Humans have been always been fascinated and terrified by individuals who exhibit malevolent behavior. Recently, psychologists have been attempting to pinpoint a certain factor or trait that could be a common denominator for psychopaths, sociopaths, narcissists, and many other people with strong, deviant characteristics. The beginnings of this research have identified what scientists are calling the “D” factor, and it’s quite a nose-dive into the darkest parts of our personalities.
Psychologist Ingo Zettler at the University of Copenhagen in Denmark compiled a list of nine deviant, malevolent features of the human personality. This list includes egoism, Machiavellianism, moral disengagement, narcissism, psychological entitlement, psychopathy, sadism, self-interest, and spitefulness.
He conducted four separate studies with over 2500 participants where he handed out surveys with “dark” statements that participants must agree or disagree with. The questions included things like, “I’ll say anything to get what I want” or “Hunting people would be exciting”.
The “D” Factor
After analyzing the responses, researchers noticed a pattern of many traits overlapping. These overlaps, in turn, created what is now known as the “D” factor. For most people, it demonstrates itself as narcissism, psychopathy, or a combination of the two.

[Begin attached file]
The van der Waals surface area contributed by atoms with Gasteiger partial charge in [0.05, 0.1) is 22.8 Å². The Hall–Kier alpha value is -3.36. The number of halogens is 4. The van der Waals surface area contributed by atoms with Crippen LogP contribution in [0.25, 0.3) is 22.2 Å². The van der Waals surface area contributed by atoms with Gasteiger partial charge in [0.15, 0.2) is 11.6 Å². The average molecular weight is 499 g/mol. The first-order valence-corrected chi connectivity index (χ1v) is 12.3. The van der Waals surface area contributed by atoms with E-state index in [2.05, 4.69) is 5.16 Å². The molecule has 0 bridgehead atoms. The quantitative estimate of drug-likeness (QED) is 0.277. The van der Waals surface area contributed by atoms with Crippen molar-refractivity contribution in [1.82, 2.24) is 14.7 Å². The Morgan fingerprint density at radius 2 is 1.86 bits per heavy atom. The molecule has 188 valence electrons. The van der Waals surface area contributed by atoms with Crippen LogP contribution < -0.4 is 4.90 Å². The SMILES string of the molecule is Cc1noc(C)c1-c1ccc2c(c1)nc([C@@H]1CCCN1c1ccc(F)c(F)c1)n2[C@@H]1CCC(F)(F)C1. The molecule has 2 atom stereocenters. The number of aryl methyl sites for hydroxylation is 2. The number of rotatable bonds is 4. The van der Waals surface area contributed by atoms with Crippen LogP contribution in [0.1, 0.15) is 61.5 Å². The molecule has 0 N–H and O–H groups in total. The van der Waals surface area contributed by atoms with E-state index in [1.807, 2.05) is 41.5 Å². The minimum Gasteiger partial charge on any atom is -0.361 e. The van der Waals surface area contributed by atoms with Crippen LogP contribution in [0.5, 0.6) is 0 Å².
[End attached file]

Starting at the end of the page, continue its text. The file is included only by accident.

Each participant also received a percentage of their “score” of malevolent behavior. The percentage revealed their scores in relation to the common score among all survey-takers.
Interpreting The Common Denominators
Scientists are still trying to narrow down the traits of the “D” factor. There is much research still to be done. However, you can contribute to their research as well! By completing their online survey, you can find out your percentage while assisting researchers with more responses to add to their analyses.
Not only is it interesting as a whole to find out more information about ourselves, but the “D” factor could also potentially help therapists and psychologists alike in interpreting, diagnosing, treating, and preventing certain deviant behaviors from occurring.